When Your Creativity Is Busting To Get Out
If there ever is a time to truly believe in yourself, it is when you are wanting to express yourself creatively. Seth Godin talks about creativity as creating work, I love this description. Whether it be paintings, business strategies, pottery bowls or personal training programs; it doesn’t matter, it all comes from a place of personal creativity. Stepping into that space and saying, “here look, I made this, do you like it?” takes guts.
Especially at the beginning, when most of the time we are not actually very good at what we are doing—the only way to get good is to start and keep going. Doing this, beautiful friends, takes courage and on the other side of courage, is EVERYTHING!!!!
Here’s the clanger: you need the belief to start; once you start, it builds your belief. You have two choices: don’t start and die with your song in you—which is stupid because you are dead a very long time and you don’t get a second chance—or start and maybe not be that great at first, but keep going. Get better and better, you’ll accrue your time and skill, then you’ll hit your magical 10,000 hours and by then you’ll be an expert. You have to start—there is no other way.
When Everyone Is Saying NO, But Your Heart Is Screaming YES!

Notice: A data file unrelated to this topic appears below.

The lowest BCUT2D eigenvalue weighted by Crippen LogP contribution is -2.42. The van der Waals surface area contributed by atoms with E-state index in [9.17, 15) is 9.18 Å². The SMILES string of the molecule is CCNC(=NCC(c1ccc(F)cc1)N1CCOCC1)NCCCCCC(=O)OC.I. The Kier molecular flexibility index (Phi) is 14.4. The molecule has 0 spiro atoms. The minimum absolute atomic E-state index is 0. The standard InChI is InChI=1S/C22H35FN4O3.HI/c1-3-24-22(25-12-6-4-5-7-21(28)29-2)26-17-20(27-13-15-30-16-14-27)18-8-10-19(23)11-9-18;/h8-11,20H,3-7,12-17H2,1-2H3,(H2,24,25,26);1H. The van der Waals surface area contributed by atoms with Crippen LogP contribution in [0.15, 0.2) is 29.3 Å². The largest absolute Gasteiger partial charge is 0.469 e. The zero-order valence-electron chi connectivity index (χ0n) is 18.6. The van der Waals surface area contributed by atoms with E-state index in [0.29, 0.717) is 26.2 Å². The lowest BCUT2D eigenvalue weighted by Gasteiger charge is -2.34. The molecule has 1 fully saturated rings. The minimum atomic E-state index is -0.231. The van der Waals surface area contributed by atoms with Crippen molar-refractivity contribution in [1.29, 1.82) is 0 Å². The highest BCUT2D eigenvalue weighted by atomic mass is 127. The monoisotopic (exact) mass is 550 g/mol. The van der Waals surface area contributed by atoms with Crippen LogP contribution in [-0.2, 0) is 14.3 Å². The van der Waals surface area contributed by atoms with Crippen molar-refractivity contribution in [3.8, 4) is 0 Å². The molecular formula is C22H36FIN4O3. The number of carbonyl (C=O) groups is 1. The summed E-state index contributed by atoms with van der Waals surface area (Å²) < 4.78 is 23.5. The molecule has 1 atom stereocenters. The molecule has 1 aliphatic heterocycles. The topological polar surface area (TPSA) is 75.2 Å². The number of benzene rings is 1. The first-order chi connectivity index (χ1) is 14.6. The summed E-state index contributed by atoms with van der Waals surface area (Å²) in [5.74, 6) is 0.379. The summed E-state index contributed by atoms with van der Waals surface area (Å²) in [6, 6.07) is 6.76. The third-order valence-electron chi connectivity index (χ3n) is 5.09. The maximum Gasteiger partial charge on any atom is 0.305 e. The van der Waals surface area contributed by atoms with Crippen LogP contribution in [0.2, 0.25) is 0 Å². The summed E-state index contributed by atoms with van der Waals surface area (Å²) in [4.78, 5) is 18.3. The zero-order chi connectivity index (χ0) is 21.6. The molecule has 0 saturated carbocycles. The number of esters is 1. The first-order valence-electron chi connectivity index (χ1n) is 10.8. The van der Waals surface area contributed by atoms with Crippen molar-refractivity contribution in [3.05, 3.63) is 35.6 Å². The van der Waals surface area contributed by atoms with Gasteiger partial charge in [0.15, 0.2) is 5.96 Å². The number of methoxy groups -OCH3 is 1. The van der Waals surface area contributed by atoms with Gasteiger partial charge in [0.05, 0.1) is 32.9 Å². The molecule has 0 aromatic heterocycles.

Why do people not want us to change?
They don’t want to look at themselves.
There is nothing quite like someone we know getting fit and healthy to make us look at our own health regime. Apply this theory to almost any kind of change or courageous act—like leaving a relationship, quitting a job or starting something new—we can’t help but look at ourselves, for good and bad.
People don’t want to be forced to examine their own choices. Consider how much effort a group of heavy drinkers will put into getting a mate to start drinking again if he has managed to quit!
Your decision may impact on their lives.
I’ve done this myself, I’m pretty sure we all have from time to time, given what looks like well-meaning advice that actually masks an agenda of our own.
They love us.
I do believe most of the time people are coming from a place of love and caring; our friends and family are worried if we make life-changing decisions, we will get hurt or the cost will be too high. The advice they are giving is based on their beliefs and experiences, not yours. They are projecting their fears and insecurities onto you. Do some critical thinking and consider their agenda when someone is pouring cold water on your great idea!
Get better at choosing who you turn to for advice and encouragement; if someone has a track record of only focusing on the negative—don’t go there. Make a conscious decision to surround yourself with people who believe in you.
Self-belief is a tricky master, if you have loads you’re probably doing all of the above already; if you don’t, taking belief-building action can seem very scary. You must start small; the only way to continually build your self-belief is to continually prove to yourself that you will follow-through and do what you said you were going to do. Set yourself up to win by making small, achievable steps in the right direction. Take the time to feel your wins, however small they are; attaching positive emotions to your successes, strengthens these practices.
I believe in you.
Paula Gosney and the Belief School Team